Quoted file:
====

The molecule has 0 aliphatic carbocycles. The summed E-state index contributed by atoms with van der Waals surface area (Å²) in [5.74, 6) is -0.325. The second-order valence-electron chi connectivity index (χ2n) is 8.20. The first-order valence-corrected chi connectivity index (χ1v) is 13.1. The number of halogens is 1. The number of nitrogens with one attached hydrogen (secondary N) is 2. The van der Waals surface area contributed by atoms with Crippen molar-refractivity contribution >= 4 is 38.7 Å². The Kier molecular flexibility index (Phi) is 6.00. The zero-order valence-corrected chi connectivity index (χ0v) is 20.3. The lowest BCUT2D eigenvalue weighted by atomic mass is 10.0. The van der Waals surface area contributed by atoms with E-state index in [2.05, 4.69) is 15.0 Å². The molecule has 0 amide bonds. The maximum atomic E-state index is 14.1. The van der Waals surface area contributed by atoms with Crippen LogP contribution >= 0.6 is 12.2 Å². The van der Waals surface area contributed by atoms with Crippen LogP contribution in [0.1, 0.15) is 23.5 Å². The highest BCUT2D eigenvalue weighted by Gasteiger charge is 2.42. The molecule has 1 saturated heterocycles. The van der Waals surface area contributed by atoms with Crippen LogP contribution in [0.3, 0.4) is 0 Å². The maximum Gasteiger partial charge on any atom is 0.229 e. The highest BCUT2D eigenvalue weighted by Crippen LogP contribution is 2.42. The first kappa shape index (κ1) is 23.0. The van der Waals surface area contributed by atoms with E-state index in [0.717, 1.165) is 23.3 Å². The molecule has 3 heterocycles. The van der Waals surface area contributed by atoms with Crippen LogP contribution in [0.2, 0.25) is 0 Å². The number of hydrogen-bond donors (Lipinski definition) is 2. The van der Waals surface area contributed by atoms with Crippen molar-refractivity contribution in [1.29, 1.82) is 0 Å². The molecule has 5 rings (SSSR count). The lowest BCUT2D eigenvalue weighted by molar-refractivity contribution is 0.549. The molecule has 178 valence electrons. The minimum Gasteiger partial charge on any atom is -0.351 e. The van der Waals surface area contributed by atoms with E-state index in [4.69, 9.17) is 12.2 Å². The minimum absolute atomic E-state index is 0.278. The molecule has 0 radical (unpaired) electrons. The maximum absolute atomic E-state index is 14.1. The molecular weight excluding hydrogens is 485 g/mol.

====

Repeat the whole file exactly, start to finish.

The molecule has 0 aliphatic carbocycles. The summed E-state index contributed by atoms with van der Waals surface area (Å²) in [5.74, 6) is -0.325. The second-order valence-electron chi connectivity index (χ2n) is 8.20. The first-order valence-corrected chi connectivity index (χ1v) is 13.1. The number of halogens is 1. The number of nitrogens with one attached hydrogen (secondary N) is 2. The van der Waals surface area contributed by atoms with Crippen molar-refractivity contribution >= 4 is 38.7 Å². The Kier molecular flexibility index (Phi) is 6.00. The zero-order valence-corrected chi connectivity index (χ0v) is 20.3. The lowest BCUT2D eigenvalue weighted by atomic mass is 10.0. The van der Waals surface area contributed by atoms with E-state index in [2.05, 4.69) is 15.0 Å². The molecule has 0 amide bonds. The maximum atomic E-state index is 14.1. The van der Waals surface area contributed by atoms with Crippen LogP contribution >= 0.6 is 12.2 Å². The van der Waals surface area contributed by atoms with Crippen LogP contribution in [0.1, 0.15) is 23.5 Å². The highest BCUT2D eigenvalue weighted by Gasteiger charge is 2.42. The molecule has 1 saturated heterocycles. The van der Waals surface area contributed by atoms with Crippen LogP contribution in [0.3, 0.4) is 0 Å². The maximum Gasteiger partial charge on any atom is 0.229 e. The highest BCUT2D eigenvalue weighted by Crippen LogP contribution is 2.42. The first kappa shape index (κ1) is 23.0. The van der Waals surface area contributed by atoms with E-state index in [0.717, 1.165) is 23.3 Å². The molecule has 3 heterocycles. The van der Waals surface area contributed by atoms with Crippen LogP contribution in [0.2, 0.25) is 0 Å². The number of hydrogen-bond donors (Lipinski definition) is 2. The van der Waals surface area contributed by atoms with Crippen molar-refractivity contribution in [1.29, 1.82) is 0 Å². The molecule has 5 rings (SSSR count). The lowest BCUT2D eigenvalue weighted by molar-refractivity contribution is 0.549. The molecule has 178 valence electrons. The minimum Gasteiger partial charge on any atom is -0.351 e. The van der Waals surface area contributed by atoms with E-state index in [4.69, 9.17) is 12.2 Å². The minimum absolute atomic E-state index is 0.278. The molecule has 0 radical (unpaired) electrons. The maximum absolute atomic E-state index is 14.1. The molecular weight excluding hydrogens is 485 g/mol.